I said, “Then I feel like going. Once at home, I will be able to think about it with my friend network.”
Nagbaba thought deeply for a few seconds, and advised, “If you have to go, then going now makes more sense. You can enter the city limits before dark. Remember the every word of advice I give now and act on it.  If you call anyone in Police or otherwise, they have to be absolutely trustworthy and those who will act immediately.  Do not stop anywhere for anything. Drive till you reach Bhopal. In the city, you are safe for a reason, but only for a few days till they figure out a way.”
He continued, “You should be safe in broad daylight till you drive for next sixty kilometers on plains. Then hills and mountains start for forty kilometers. Do not drive rashly there, and be on alert. If your car breaks down, or you have to abandon it for any reason, run into the forest. If you cross this patch, then the journey will be safer as the nearer to the city, the traffic will be heavier. Do not forget or doubt my advice.
I am sending this one man, Tulsi, with you. He doesn’t look so but he is much stronger than four of those big men, just like a small wild animal is much stronger than men. But he doesn’t think too much, he works more on instincts. In danger, just do what he does - when pushed to fight, he will fight like a mad man but on a slight chance he will flee. You can drop him when you feel safe. He can walk back to this place.”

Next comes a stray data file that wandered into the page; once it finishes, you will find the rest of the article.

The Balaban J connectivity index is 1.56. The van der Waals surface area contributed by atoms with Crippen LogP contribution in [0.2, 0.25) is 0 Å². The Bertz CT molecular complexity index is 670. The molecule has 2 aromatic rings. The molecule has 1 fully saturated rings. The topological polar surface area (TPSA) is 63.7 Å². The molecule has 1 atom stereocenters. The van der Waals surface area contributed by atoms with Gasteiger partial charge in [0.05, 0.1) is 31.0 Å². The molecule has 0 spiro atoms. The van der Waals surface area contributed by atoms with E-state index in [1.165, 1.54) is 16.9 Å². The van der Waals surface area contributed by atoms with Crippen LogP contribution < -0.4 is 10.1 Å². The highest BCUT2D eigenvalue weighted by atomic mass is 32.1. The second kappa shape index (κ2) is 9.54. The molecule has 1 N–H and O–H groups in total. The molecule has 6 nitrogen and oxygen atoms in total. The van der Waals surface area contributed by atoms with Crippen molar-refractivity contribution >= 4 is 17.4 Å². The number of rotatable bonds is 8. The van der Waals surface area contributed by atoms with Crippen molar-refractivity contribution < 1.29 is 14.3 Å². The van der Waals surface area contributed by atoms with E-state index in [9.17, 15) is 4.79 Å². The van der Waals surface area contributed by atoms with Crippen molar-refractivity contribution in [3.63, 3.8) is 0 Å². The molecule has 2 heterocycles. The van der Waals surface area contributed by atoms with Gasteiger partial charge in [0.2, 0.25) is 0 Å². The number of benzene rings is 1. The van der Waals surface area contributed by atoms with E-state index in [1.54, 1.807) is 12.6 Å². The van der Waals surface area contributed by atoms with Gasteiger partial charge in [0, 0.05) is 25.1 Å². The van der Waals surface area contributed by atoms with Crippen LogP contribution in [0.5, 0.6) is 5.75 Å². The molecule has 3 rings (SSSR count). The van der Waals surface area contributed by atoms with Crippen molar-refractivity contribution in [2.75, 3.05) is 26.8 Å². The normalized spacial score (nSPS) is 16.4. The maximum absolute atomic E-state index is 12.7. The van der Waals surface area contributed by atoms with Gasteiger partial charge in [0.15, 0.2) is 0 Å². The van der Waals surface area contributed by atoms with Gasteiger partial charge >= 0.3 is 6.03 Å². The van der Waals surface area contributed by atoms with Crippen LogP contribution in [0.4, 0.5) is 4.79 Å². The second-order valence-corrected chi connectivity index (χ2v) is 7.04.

I thanked him, promised to return and felt relieved to take my destiny back into my hands. But for some reason, both I and Sooraj felt sad at parting. While we had our problem to occupy us, our hearts could feel that the whole area and folks there had a bigger problem. In all their conversations and lovely smiles and hospitality, there was no talk of tomorrow, there was a deep sense of insecurity and for some reason there was no optimism. I felt guilty for my well being and selfishness in life.

Revaram's cart was ready to take us back. The return journey was faster- it only took half the time spent at night. And the scenery around was rather pleasant, unlike the image we had in mind in the dark. There were grass fields in view and one odd hut at a distance. In the cart, I joked that we didn’t see any snakes with Nagbaba. Revaram defended saying there are many and many visit him also, including some ‘ichhadharis’ (those who can take human form when they desire) and ‘amrit nags’  (those who inject divine panacea instead of venom). I and Sooraj laughed but Revaram was dead serious about this belief.

Back to the car, the three of us settled down. We came out of forest in half an hour and waited as we drove towards the Highway crossing with some anxiety. Taking a left turn towards Bhopal at around half past three pm, I started speeding. By five p.m., we had relaxed - there was no sign of any chase.